NTC to make arrests only after a working security force is established
TRIPOLI: Forces from both sides of the Libyan uprising are guilty of war crimes, breaches of international human rights laws and crimes against humanity, according to a UN report obtained by GlobalPost, scheduled for release later this week.
Both Gaddafi regime forces and revolutionary fighters committed murder, torture, arbitrary arrest, enforced disappearance, and indiscriminate attacks on civilian areas, the Report of the International Commission of Inquiry on Libya stated. The continuing abuses being carried out by ex-rebel fighters in a ‘climate of impunity’ are deeply concerning, the report added.
“The Commission finds that the authorities are failing to hold accountable thuwar [revolutionary forces] who have committed serious violations including unlawful killings and arbitrary arrests,” read an advance copy of the report that will be officially released on March 9.
The commission also stated that to their knowledge no investigation has been carried out regarding any offences committed by ex-rebel fighters and no arrests for these crimes have been made.
National Transitional Council justice coordinator Jamal Bennor said now is not the time to be putting former rebels on trial.
“It may seem we are ignoring these crimes, but this does not mean we have given amnesty to the perpetrators,” Bennor said.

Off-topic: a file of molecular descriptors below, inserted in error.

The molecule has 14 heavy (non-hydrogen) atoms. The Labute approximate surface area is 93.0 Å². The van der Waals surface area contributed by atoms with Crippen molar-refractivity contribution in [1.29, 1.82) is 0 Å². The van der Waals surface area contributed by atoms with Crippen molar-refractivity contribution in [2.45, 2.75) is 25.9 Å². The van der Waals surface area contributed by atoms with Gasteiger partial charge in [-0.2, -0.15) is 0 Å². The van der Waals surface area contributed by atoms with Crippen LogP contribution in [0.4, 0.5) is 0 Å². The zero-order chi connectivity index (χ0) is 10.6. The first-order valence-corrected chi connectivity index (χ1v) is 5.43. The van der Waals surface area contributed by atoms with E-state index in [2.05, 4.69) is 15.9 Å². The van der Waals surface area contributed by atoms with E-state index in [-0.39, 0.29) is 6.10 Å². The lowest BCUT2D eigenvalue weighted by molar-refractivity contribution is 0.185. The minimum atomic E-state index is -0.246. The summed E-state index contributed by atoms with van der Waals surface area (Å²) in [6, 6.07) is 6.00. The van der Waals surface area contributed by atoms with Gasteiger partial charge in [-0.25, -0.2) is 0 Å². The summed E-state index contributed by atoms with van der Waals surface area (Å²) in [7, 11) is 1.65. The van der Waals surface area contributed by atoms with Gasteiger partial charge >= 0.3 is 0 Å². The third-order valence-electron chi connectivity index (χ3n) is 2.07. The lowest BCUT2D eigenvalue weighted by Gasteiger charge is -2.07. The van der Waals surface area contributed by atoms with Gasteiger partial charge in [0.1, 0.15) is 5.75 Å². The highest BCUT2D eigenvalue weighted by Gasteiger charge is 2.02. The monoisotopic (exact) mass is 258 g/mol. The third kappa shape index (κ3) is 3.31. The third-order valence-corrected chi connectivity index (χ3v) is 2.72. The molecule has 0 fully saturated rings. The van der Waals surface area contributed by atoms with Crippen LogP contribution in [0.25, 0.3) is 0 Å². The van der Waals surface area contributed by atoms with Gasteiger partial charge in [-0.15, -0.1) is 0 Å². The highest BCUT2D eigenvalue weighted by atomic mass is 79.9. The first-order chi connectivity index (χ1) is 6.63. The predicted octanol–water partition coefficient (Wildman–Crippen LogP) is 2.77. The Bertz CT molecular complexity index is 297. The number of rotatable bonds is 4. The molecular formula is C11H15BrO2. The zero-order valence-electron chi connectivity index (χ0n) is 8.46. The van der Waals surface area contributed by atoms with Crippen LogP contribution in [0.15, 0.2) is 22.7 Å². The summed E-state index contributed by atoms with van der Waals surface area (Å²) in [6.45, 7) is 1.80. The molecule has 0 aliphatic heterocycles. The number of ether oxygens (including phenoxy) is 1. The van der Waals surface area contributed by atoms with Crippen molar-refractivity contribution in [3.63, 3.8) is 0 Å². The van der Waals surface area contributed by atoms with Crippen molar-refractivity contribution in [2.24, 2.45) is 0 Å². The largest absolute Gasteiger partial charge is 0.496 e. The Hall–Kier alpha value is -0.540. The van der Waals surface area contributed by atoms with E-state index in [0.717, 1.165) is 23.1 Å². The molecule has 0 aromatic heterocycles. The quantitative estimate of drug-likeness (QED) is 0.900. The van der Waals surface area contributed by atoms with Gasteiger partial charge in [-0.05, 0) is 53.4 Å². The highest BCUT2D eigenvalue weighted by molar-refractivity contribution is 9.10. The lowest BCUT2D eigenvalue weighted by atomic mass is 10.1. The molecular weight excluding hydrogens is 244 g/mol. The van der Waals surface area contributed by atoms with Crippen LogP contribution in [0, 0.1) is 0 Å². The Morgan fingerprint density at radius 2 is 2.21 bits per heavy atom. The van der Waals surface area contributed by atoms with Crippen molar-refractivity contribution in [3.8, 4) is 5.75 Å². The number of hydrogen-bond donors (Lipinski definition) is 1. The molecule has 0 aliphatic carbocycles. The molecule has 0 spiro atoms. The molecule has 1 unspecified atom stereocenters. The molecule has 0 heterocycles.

While a few cases against former rebels are under investigation in both Benghazi and Tripoli, Bennor said it is difficult to deal with the security committees and rebel groups outside of the bigger cities. There is a public sympathy towards the rebel forces, many of which are hailed as heroes. Bennor said it is crucial to establish a working security force first and activate government ministries and a new constitution before arrests can be made.
“After this these crimes must be investigated and perpetrators brought before the courts,” he said.
Meanwhile, the Libyan justice system is still under development after the collapse of the former regime. In its absence, as violations go unpunished, a circle of revenge attacks continues, further complicating the delicate balance of power between the new government and armed militia groups.
The UN report urged Libyan authorities to “break with the Gaddafi legacy by enforcing the law equally, investigating all abuses — irrespective of the perpetrator — and ensuring that amnesty processes comport with Libya’s obligations under international law.”
While these findings paint a gloomy picture of present day Libya, the commission acknowledged these atrocities must be viewed within the context of the legacy of violence left by the former regime. The new leadership now faces the challenge of rebuilding a country “devoid of independent institutions, a civil society, political parties, and a judiciary able to provide justice and redress.”